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Codex caught up with Nicholas Kay DIT, talking about Passengers and an enviable filmography



New York based DIT Nicholas Kay is one of the most sought after DITs in the United States. Nick and his company, Frame Logic, have supported many feature films and TV shows shooting in New York, Atlanta, and around the world including Passengers, Pirates of the Caribbean 5 (DIT Ted Viola), Teenage Mutant Ninja Turtles I & II, Going in Style (DIT Matt Selkirk), New Years Eve, Gotham (DIT Dan Brosnan), and The Smurfs to name just a few. He has recently also been involved in one of the first TV shows to shoot RAW with the Panasonic VariCam 35, The OA (DIT Matt Selkirk) for Netflix. Nick shares his background with us, along with his experience with Codex.

How did you get to where you are today? Did you go to film school?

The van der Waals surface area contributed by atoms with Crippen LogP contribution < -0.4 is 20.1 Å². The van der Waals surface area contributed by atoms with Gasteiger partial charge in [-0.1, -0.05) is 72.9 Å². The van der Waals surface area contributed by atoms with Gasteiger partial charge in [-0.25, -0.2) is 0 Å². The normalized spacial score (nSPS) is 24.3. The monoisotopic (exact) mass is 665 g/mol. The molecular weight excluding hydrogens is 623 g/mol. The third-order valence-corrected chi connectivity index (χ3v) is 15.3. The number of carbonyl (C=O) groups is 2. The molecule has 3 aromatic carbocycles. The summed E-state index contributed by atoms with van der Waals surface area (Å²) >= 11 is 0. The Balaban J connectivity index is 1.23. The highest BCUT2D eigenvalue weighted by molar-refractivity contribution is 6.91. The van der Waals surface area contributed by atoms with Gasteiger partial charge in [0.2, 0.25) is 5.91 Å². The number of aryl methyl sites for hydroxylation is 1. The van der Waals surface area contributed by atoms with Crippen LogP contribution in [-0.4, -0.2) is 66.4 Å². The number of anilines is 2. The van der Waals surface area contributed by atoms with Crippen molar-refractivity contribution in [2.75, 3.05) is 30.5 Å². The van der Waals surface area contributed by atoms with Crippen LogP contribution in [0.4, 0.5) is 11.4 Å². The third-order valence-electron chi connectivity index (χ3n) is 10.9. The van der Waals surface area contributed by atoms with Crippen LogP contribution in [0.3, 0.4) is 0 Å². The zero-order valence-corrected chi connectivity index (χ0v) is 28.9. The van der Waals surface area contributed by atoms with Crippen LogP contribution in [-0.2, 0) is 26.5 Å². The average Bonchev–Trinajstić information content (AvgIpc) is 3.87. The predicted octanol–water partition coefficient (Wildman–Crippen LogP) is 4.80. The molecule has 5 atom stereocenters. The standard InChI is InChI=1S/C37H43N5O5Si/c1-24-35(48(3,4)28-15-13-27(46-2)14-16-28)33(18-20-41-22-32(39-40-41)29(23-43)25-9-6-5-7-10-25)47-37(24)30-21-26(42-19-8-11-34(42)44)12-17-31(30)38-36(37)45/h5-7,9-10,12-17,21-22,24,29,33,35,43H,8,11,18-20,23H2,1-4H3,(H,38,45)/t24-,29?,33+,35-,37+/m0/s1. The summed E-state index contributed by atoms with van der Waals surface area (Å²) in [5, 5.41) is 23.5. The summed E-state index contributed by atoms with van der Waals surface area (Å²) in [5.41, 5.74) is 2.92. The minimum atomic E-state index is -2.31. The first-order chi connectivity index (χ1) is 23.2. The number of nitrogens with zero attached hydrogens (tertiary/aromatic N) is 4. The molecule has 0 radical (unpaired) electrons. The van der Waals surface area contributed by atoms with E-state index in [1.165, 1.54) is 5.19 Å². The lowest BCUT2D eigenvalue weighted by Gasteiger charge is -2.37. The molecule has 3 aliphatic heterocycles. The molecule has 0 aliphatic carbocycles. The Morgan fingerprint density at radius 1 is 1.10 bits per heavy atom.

I went to school at NYU for Film and TV Production. My classes were more about compositing and Maya/HDR lighting though. While everyone was fighting to do their thesis on 35mm, I got the F950 cameras that were used in Star Wars Episode 3 and built a computer to capture direct to hard drive instead of going to tape. This was when PCI technology just hit 1.5ghz clock speeds, so the digital/computer world was just opening up and this process was cutting-edge. Plus 8 Digital provided the cameras and when they saw what I did they hired me in the engineering department. I became a DIT shortly after. Since I had technical hands-on knowledge of both camera imaging and computer imaging, it was a natural fit. Plus Panavision then purchased Plus 8, and after the transition I was involved with supporting early Genesis cameras there as well, from my work at Plus 8, which led me to work more in movies.

I started my company Frame Logic in 2008, because there were not a lot of DIT solutions at the time. Standards were still less regulated, so there was an early need to reproduce fine control, across multiple shooting units, with high precision.  When media acquisition changed to file-based solutions, we were already very familiar and ready to support productions and their big data needs. So it was all based on necessity, and we were in the right place at the right time.